You are looking at 1 - 3 of 3 items for
- Author or Editor: Daisuke Sakamoto x
The effects on fruit set of adding forchlorfenuron (CPPU) to media in which pollen grains were suspended and used for spray pollination was investigated in ‘Hosui’ japanese pear (Pyrus pyrifolia). The percentages of fruit set after spray pollination were lower than those after hand pollination; however, media with 2 or 10 mg·L−1 CPPU used for spray pollination resulted in greater percentages of fruit set than media without CPPU. The media with CPPU also resulted in higher levels of pollen germination compared with the medium without CPPU; however, the number of seeds per fruit with CPPU treatment tended to be almost the same or less than for fruit without CPPU treatment. From these results, the higher levels of fruit set by CPPU might not be due to the high germination rate of the pollen grains but due to the induction of partial parthenocarpic properties. The medium with 10 mg·L−1 CPPU gave the highest levels of fruit set, but the fruit had abnormally thickened and enlarged calyxes, and the fruit shape tended to be deformed at ≈21 days after flowering. In addition, all of the harvested fruit were calyx-perpetual fruit in which the calyx remains until harvest time. Fruit treated with 2 mg·L−1 CPPU also yielded calyx-perpetual fruit with high frequency, but the fruit had normal calyxes and the fruit shape tended to be more normal. Thus, we conducted experiments focusing on the medium containing 2 mg·L−1 CPPU. Although the results were variable from year to year, more than 70% of hand-pollinated flowers set fruit during the 3-year study; this level of fruit production is sufficient for practical use. Thus, spray pollination using a medium with 2 mg·L−1 CPPU is an acceptable method for pollinating ‘Hosui’ japanese pear.
The effect of 9-hydroxy-10-oxo-12(Z), 15(Z)-octadecadienoic acid (KODA) on endodormancy breaking was studied in flower buds of japanese pear (Pyrus pyrifolia Nakai). The optimal concentration of KODA (100 μM) for endodormancy breaking was established over a 2-year period during the endodormancy stage of 2006 and 2007 in japanese pear cultivars Kosui, Natsushizuku, and Hosui. The effect of KODA on endodormancy breaking in flower buds was similar between ‘Natsushizuku’ and ‘Kosui’ but somewhat lower in ‘Hosui’. These results indicate that KODA can be an effective agent for promoting endodormancy breaking of flower buds in ‘Natsushizuku’ and ‘Kosui’. Although not as effective as hydrogen cyanamide, KODA may be preferable at late endodormancy stages because it has no apparent phytotoxicity.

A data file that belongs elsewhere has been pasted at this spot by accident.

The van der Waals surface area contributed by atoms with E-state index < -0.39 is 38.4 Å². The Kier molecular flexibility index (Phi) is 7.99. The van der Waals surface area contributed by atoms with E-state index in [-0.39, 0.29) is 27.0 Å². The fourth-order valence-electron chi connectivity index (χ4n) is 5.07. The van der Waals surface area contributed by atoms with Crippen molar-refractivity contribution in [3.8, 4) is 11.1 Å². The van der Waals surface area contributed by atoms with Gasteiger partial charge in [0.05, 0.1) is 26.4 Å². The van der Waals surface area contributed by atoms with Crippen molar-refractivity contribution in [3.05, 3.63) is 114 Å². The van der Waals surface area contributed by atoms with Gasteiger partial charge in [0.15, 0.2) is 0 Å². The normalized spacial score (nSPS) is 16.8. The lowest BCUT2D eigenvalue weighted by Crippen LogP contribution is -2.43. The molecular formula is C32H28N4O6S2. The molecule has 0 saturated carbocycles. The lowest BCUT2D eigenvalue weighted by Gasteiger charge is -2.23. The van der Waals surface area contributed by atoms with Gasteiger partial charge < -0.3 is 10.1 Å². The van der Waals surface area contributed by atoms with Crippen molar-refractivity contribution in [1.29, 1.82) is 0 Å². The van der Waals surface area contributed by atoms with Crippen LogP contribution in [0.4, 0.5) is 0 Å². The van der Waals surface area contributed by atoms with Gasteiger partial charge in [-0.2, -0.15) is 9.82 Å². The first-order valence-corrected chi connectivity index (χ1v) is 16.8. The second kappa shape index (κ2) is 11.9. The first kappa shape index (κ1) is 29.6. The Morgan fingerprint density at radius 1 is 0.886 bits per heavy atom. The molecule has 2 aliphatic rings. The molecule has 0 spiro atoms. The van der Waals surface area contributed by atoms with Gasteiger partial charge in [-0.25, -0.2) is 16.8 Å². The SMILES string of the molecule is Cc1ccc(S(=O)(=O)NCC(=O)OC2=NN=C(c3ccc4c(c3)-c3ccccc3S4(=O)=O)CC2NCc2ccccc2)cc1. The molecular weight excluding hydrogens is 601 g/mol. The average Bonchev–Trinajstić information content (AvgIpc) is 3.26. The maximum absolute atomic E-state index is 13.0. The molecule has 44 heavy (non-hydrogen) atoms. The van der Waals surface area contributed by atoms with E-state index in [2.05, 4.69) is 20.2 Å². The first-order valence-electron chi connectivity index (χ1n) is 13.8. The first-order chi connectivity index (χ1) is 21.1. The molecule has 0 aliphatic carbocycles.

To understand the role of the MIKC-type dormancy-associated MADS-box (DAM) genes in the regulation of endodormancy in japanese pear (Pyrus pyrifolia), we isolated two DAM genes from ‘Kosui’ and characterized their expression throughout the seasonal endodormancy phases in ‘Kosui’, as well as in TP-85–119 taiwanese pear (P. pyrifolia), which is a less dormant type. Several copies of the corresponding DAM genes are present in the P. pyrifolia genome. Rapid amplification of cDNA ends enabled the isolation of two full-length cDNAs, designated as PpMADS13–1 and PpMADS13–2, with complete open reading frames encoding 227 and 234 amino acids, respectively. Multialignment of the two ‘Kosui’ and the database DAM genes (based on the deduced amino acid sequences) showed that PpMADS13–1 and PpMADS13–2 were highly identical to the Rosaceae DAM genes and encoded the conserved domains characteristic of other MIKC-type MADS-box genes. The phylogenetic relationships showed that PpMADS13–1 and PpMADS13–2 were more closely related to the Prunus DAM, though they formed a unique subclade. The specific expression analysis of PpMADS13–1 and PpMADS13–2 by real-time polymerase chain reaction showed that both DAM genes are gradually down-regulated concomitant with endodormancy breaking. PpMADS13–1 and PpMADS13–2 showed similar fluctuations in expression patterns, although PpMADS13–2 was more highly expressed relative to PpMADS13–1. The expression of PpMADS13–1 and PpMADS13–2 in the less dormant taiwanese pear, TP-85–119, was quite low (nearly zero level), which is consistent with a down-regulated pattern of expression of the DAM genes in japanese pear, peach (Prunus persica), and japanese apricot (Prunus mume). Differential genomic DNA methylation patterns detected in PpMADS13–1 and PpMADS13–2 were not concomitant with seasonal endodormancy transition phases, suggesting that DNA methylation in these loci under investigation may not be linked to endodormancy progression in ‘Kosui’.